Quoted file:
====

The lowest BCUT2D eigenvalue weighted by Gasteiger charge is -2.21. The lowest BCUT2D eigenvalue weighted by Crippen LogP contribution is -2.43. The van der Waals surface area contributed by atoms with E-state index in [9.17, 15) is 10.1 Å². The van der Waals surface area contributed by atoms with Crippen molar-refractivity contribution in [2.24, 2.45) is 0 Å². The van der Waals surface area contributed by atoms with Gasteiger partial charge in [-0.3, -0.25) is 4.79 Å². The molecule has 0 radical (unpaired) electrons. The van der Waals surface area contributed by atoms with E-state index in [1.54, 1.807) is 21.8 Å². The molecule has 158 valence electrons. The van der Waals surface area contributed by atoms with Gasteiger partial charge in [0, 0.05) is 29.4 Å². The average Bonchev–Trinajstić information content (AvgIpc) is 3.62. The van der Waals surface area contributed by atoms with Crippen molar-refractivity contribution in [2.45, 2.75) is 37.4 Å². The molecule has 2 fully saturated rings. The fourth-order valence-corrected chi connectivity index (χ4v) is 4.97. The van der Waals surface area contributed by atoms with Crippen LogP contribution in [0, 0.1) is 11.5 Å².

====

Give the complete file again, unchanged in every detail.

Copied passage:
The lowest BCUT2D eigenvalue weighted by Gasteiger charge is -2.21. The lowest BCUT2D eigenvalue weighted by Crippen LogP contribution is -2.43. The van der Waals surface area contributed by atoms with E-state index in [9.17, 15) is 10.1 Å². The van der Waals surface area contributed by atoms with Crippen molar-refractivity contribution in [2.24, 2.45) is 0 Å². The van der Waals surface area contributed by atoms with Gasteiger partial charge in [-0.3, -0.25) is 4.79 Å². The molecule has 0 radical (unpaired) electrons. The van der Waals surface area contributed by atoms with E-state index in [1.54, 1.807) is 21.8 Å². The molecule has 158 valence electrons. The van der Waals surface area contributed by atoms with Gasteiger partial charge in [0, 0.05) is 29.4 Å². The average Bonchev–Trinajstić information content (AvgIpc) is 3.62. The van der Waals surface area contributed by atoms with Crippen molar-refractivity contribution in [2.45, 2.75) is 37.4 Å². The molecule has 2 fully saturated rings. The fourth-order valence-corrected chi connectivity index (χ4v) is 4.97. The van der Waals surface area contributed by atoms with Crippen LogP contribution in [0, 0.1) is 11.5 Å².